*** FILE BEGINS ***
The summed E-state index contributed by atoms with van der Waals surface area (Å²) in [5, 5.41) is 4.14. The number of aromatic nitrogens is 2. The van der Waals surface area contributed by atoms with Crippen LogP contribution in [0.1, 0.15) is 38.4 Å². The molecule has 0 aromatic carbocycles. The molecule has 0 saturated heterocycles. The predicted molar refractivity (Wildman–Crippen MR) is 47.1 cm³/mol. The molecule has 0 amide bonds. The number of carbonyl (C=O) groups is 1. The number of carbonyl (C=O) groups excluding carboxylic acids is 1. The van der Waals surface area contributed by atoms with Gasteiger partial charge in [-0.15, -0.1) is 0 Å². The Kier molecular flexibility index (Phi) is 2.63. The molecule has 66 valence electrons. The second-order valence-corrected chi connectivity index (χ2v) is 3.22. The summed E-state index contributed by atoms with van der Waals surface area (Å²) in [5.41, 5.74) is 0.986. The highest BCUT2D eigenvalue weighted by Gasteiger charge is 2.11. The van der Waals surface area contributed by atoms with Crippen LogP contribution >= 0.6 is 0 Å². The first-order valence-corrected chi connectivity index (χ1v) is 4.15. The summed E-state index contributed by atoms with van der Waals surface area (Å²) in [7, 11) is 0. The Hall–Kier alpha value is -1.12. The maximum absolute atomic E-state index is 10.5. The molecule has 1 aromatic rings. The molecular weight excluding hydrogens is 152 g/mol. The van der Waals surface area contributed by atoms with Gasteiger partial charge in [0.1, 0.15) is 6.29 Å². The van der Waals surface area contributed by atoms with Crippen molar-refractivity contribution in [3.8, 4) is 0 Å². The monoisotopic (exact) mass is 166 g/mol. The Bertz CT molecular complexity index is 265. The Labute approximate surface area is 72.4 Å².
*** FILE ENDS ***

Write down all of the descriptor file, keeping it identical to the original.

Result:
The summed E-state index contributed by atoms with van der Waals surface area (Å²) in [5, 5.41) is 4.14. The number of aromatic nitrogens is 2. The van der Waals surface area contributed by atoms with Crippen LogP contribution in [0.1, 0.15) is 38.4 Å². The molecule has 0 aromatic carbocycles. The molecule has 0 saturated heterocycles. The predicted molar refractivity (Wildman–Crippen MR) is 47.1 cm³/mol. The molecule has 0 amide bonds. The number of carbonyl (C=O) groups is 1. The number of carbonyl (C=O) groups excluding carboxylic acids is 1. The van der Waals surface area contributed by atoms with Gasteiger partial charge in [-0.15, -0.1) is 0 Å². The Kier molecular flexibility index (Phi) is 2.63. The molecule has 66 valence electrons. The second-order valence-corrected chi connectivity index (χ2v) is 3.22. The summed E-state index contributed by atoms with van der Waals surface area (Å²) in [5.41, 5.74) is 0.986. The highest BCUT2D eigenvalue weighted by Gasteiger charge is 2.11. The van der Waals surface area contributed by atoms with Crippen LogP contribution >= 0.6 is 0 Å². The first-order valence-corrected chi connectivity index (χ1v) is 4.15. The summed E-state index contributed by atoms with van der Waals surface area (Å²) in [7, 11) is 0. The Hall–Kier alpha value is -1.12. The maximum absolute atomic E-state index is 10.5. The molecule has 1 aromatic rings. The molecular weight excluding hydrogens is 152 g/mol. The van der Waals surface area contributed by atoms with Gasteiger partial charge in [0.1, 0.15) is 6.29 Å². The van der Waals surface area contributed by atoms with Crippen molar-refractivity contribution in [3.8, 4) is 0 Å². The monoisotopic (exact) mass is 166 g/mol. The Bertz CT molecular complexity index is 265. The Labute approximate surface area is 72.4 Å².